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Army foils LeT infiltration bid 
Lashkar warns of more attacks
Tribune News Service

Srinagar/New Delhi, March 25
Pakistan based terror outfit Lashkar-e-Toiba today acknowledged its role in trying to push militants into India across the LOC. A Lashkar spokesman Abdulla Ghaznavi was quoted by a news agency as saying that attacks will continue on Indian soil and that the push at Kupwara was part of the LeT game plan.

The fierce encounter at Kupwara, that lasted for five days, signals stepped-up terrorist activities from across the border, warned Army chief General Deepak Kapoor on Wednesday. He said Pakistan-based militant group, Lashkar-e-Toiba, was attempting ‘the biggest push’ to infiltrate around 300 terrorists across the Line of Control into India.

Pakistani troops have been firing throughout last night at Indian posts in Uri sector, apparently to give cover to militants crossing over. The arms, ammunition and the sophisticated communication equipment recovered from the 17 militants killed in the encounter at Kupwara, said General Kapoor, also indicated the involvement of official agencies in Pakistan.

The Army has recovered 23 AK assault rifles, one pistol, four Under Barrel Grenade Launchers, 19 UBGL grenades, two hand grenades, two global positioning systems and 10 radio sets at Kupwara.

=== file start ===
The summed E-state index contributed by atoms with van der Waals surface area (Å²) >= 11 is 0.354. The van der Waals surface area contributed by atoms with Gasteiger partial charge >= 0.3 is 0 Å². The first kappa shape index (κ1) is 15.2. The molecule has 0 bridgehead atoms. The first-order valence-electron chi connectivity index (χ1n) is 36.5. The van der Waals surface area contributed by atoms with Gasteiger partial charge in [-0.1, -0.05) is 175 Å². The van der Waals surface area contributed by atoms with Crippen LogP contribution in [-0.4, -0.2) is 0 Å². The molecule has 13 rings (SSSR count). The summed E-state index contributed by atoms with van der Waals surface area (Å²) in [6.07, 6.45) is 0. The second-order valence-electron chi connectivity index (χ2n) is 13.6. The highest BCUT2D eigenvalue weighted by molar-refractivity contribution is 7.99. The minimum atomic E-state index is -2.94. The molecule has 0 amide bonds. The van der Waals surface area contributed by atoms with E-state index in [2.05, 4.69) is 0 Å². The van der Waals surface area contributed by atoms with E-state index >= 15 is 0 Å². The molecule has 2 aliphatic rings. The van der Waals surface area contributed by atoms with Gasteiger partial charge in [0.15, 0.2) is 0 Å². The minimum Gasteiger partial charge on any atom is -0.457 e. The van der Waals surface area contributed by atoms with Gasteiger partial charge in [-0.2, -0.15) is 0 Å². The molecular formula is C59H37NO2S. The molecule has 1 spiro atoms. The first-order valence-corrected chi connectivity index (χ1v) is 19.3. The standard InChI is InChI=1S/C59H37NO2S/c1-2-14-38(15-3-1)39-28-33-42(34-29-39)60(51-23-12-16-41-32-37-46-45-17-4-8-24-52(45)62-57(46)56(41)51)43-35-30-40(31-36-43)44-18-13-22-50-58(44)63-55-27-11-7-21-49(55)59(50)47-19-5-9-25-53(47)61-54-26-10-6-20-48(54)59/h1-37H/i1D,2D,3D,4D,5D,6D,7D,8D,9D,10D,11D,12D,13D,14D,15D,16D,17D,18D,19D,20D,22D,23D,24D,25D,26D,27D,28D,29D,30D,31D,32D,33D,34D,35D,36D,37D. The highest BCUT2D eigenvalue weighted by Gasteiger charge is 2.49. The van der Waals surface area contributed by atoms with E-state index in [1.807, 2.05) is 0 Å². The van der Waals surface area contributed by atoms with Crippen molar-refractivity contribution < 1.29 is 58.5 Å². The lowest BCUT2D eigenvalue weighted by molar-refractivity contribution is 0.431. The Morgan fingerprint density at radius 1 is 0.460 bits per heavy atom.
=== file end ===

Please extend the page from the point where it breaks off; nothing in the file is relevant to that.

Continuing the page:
The encounter, which began on March 20, lasted five days and claimed the lives of 17 militants and eight security personnel.

Brigadier General Gurmeet Singh said in Srinagar that the terrorists couldn’t have accessed the weaponry without state backing. “The operation is still in progress. The majority of the terrorists have been killed. However, those who might have escaped, will also be eliminated,” said the Brigadier General.

All martyrs, including Major Mohit Sharma and jawan Shabir Ahmad Malik, were laid to rest in Jammu and Ganderbal in north Kashmir.

In New Delhi, the Army chief said 40 to 50 terror camps were operational on the other side of LoC in Pakistan, camps which kept shifting their locations. More terrorists were waiting to infiltrate once the conditions get conducive for crossing over.

On the highly sophisticated communication equipment used by terrorists during the encounter, the Army chief said, “Obviously they were contacting their handlers on the other side.” He added that the terrorists had received a fairly high level of training, which became obvious after the Mumbai attacks.

Asked why it took the Army so long to eliminate the terrorists in Kupwara, the Army chief said, “ In such a terrain where there is still snow, passes are still closed and reaching outlying areas is difficult, we killed 17 terrorists and recovered arms and equipment that indicate how well-prepared they were. It was a high-risk operation and in the event our boys did quite well.”

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